On Paul’s journey to Rome, his ship was wrecked on Melita, or Malta. There he was bit by a poisonous snake, but he didn’t die (Acts 27:39–28:6)
Luke picked up the account after the shipwreck, where they learned that the island they had safely reached is called Malta. He said that the natives were kind and welcoming, and even helped them with a fire. But a snake came out because of the heat, and fastened himself to Paul’s hand. The sight of the deadly creature hanging from his limb just after he had been rescued from a life-threatening shipwreck made them suppose that he must be a murderer, getting his just reward (Greek and Roman tales had long spoken of just such events – “The Argonautica”, for example). But God was certainly not going to let anything happen to him. When he neither died nor showed any ill effects from the bite, they then thought Paul himself to be a god.
Publius in verse 7, is described as a “chief man” – the Greek term for which is “protos,” of which term several inscriptions have been found. Several references to Publius and this chapter, along with photographs can be found in this article at BiblePlaces.com. Publius’ father was ill with fever and dysentery (the description of which ills fit those of an infection caused by goat’s milk called “Malta fever”). Paul healed him, as well as others of the island with diseases that were brought to him afterward (verses 8-9).
The shipwreck occurred on Malta, where the ship’s company spent three months. Finally, another ship gave them passage for the 100 miles to Syracuse, capital of Sicily, then sailed on to Rhegium, finally dropping anchor at Puteoli. Paul was taken to the forum on the Appian Way and to The Three Taverns before arriving in Rome.
After three months, they again set sail in a ship from Alexandria that had been wintering there. Luke describes the ship as having a figurehead of the “twin gods” (Castor and Pollux, the mythological twin sons of Zeus and Leda, were seen as the protectors of seamen). They put in at Syracuse for three days, then ended up in Puteoli, where they stayed with brethren they had found for seven days, then to Rome. The brethren there heard, and came from as far away as “The Three Taverns” and the “Forum of Appius” (hence, the name, the Appian Way) (verses 12-16).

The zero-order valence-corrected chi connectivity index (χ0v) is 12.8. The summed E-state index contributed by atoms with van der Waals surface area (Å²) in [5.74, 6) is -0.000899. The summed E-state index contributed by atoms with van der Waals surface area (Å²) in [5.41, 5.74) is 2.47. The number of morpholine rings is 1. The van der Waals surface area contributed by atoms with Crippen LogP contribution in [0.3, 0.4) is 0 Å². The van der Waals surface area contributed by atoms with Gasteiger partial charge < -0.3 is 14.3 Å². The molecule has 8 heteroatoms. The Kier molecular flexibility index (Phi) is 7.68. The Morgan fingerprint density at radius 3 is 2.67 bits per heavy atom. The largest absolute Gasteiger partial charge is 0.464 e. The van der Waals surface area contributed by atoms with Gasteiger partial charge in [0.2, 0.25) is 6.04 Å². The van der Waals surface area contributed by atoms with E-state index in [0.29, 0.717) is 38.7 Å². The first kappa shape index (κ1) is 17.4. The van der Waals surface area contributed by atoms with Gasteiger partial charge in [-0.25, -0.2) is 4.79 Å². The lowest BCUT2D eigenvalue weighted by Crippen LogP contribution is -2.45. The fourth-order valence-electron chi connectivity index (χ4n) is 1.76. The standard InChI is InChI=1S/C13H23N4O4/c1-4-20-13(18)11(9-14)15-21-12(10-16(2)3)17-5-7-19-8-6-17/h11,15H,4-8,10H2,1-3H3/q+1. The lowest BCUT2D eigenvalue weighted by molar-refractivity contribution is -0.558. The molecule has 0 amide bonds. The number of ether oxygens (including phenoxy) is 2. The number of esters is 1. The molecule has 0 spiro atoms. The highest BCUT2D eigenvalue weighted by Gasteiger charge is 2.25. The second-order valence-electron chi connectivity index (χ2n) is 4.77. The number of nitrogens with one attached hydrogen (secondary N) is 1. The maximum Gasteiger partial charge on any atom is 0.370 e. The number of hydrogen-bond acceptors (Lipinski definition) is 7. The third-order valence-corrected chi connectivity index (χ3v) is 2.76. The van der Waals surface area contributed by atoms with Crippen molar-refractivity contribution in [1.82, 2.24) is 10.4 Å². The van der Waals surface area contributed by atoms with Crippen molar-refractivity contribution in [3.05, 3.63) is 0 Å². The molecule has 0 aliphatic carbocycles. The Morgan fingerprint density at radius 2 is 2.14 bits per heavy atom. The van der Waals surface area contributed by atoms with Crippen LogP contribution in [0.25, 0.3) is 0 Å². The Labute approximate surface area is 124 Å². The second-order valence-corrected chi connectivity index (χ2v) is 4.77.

Paul spent considerable time preaching and trying to convince the Jews there of the good news of Jesus through the words of Moses and the prophets. Some believed, but others did not – the latter leaving disagreeably (verses 23-25). Paul quoted Isaiah 6:9-10 to them in verses 26-27; and then told them that now this news of the salvation of God will be brought to the Gentiles, for they will listen.
Verses 30-31 close out the book of Acts with the word that Paul remained there two full years, at his own expense, “teaching about the Lord Jesus Christ with all boldness and without hindrance.” No further word is given of Paul’s appearance before Caesar, or any confirmation of secular writings that suggest he fulfilled his desire to go and preach in Spain, nor of a second imprisonment before his martyrdom. As much as we would like to know of the rest of Paul’s story, the inspired word of God does not tell us because the book of Acts is not Paul’s biography, but the word “breathed out by God and profitable for teaching, for reproof, for correction, and for training in righteousness…” (2 Timothy 3:16).
So, one might wonder, if it was so important for Paul to appear before Caesar, why is there nearly a chapter and a half about the journey and shipwreck, and not a word about what was so important about that appearance? The answer is that first, God had some reason for Paul to go to stand before Caesar that fulfilled His purpose, but there have been countless events since creation important to Him that are not important for us to know about for teaching, for reproof, for correction, or for training in righteousness. But the journey and shipwreck teach a couple of important lessons. One is that when God wants something done, it gets done, period! Nothing will stop it from completion. The other is that God, as we have seen since Genesis, always keeps His promises. Paul was imprisoned, betrayed, the target of assassination, 2,000 miles away from his destination, shipwrecked, stranded on an island, and had a deadly snake bite him severely enough to have hung from his hand. Yet God wanted him to be in Rome, and had promised that he would get there safely. We can take comfort, knowing that His will is going to be done, and that He has promised salvation for His faithful.
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